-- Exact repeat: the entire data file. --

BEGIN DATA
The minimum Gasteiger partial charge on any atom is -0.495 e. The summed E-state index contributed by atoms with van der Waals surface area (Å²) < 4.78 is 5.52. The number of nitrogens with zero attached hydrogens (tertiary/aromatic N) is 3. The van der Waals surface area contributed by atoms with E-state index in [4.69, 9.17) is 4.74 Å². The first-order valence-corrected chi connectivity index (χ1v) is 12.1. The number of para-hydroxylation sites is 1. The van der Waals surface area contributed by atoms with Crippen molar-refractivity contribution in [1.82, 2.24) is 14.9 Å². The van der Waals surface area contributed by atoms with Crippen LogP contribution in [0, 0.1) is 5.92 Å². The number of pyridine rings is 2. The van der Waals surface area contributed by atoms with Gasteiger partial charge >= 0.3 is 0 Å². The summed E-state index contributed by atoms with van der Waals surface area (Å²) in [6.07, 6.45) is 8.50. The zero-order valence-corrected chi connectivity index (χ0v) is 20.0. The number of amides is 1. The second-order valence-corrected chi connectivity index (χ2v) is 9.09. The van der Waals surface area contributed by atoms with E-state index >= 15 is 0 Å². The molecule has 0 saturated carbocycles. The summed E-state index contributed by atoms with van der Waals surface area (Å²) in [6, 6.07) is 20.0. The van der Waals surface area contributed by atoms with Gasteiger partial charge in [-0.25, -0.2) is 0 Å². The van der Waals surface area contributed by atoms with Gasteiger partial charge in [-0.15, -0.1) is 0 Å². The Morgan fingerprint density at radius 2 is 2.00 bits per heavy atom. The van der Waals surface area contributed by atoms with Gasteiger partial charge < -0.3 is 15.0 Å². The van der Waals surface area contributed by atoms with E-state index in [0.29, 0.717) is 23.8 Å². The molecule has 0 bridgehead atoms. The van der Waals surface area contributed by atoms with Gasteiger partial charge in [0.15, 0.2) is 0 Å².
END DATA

The minimum Gasteiger partial charge on any atom is -0.495 e. The summed E-state index contributed by atoms with van der Waals surface area (Å²) < 4.78 is 5.52. The number of nitrogens with zero attached hydrogens (tertiary/aromatic N) is 3. The van der Waals surface area contributed by atoms with E-state index in [4.69, 9.17) is 4.74 Å². The first-order valence-corrected chi connectivity index (χ1v) is 12.1. The number of para-hydroxylation sites is 1. The van der Waals surface area contributed by atoms with Crippen molar-refractivity contribution in [1.82, 2.24) is 14.9 Å². The van der Waals surface area contributed by atoms with Crippen LogP contribution in [0, 0.1) is 5.92 Å². The number of pyridine rings is 2. The van der Waals surface area contributed by atoms with Gasteiger partial charge >= 0.3 is 0 Å². The summed E-state index contributed by atoms with van der Waals surface area (Å²) in [6.07, 6.45) is 8.50. The zero-order valence-corrected chi connectivity index (χ0v) is 20.0. The number of amides is 1. The second-order valence-corrected chi connectivity index (χ2v) is 9.09. The van der Waals surface area contributed by atoms with E-state index >= 15 is 0 Å². The molecule has 0 saturated carbocycles. The summed E-state index contributed by atoms with van der Waals surface area (Å²) in [6, 6.07) is 20.0. The van der Waals surface area contributed by atoms with Gasteiger partial charge in [-0.25, -0.2) is 0 Å². The van der Waals surface area contributed by atoms with Gasteiger partial charge in [-0.15, -0.1) is 0 Å². The Morgan fingerprint density at radius 2 is 2.00 bits per heavy atom. The van der Waals surface area contributed by atoms with Gasteiger partial charge < -0.3 is 15.0 Å². The van der Waals surface area contributed by atoms with E-state index in [0.29, 0.717) is 23.8 Å². The molecule has 0 bridgehead atoms. The van der Waals surface area contributed by atoms with Gasteiger partial charge in [0.15, 0.2) is 0 Å².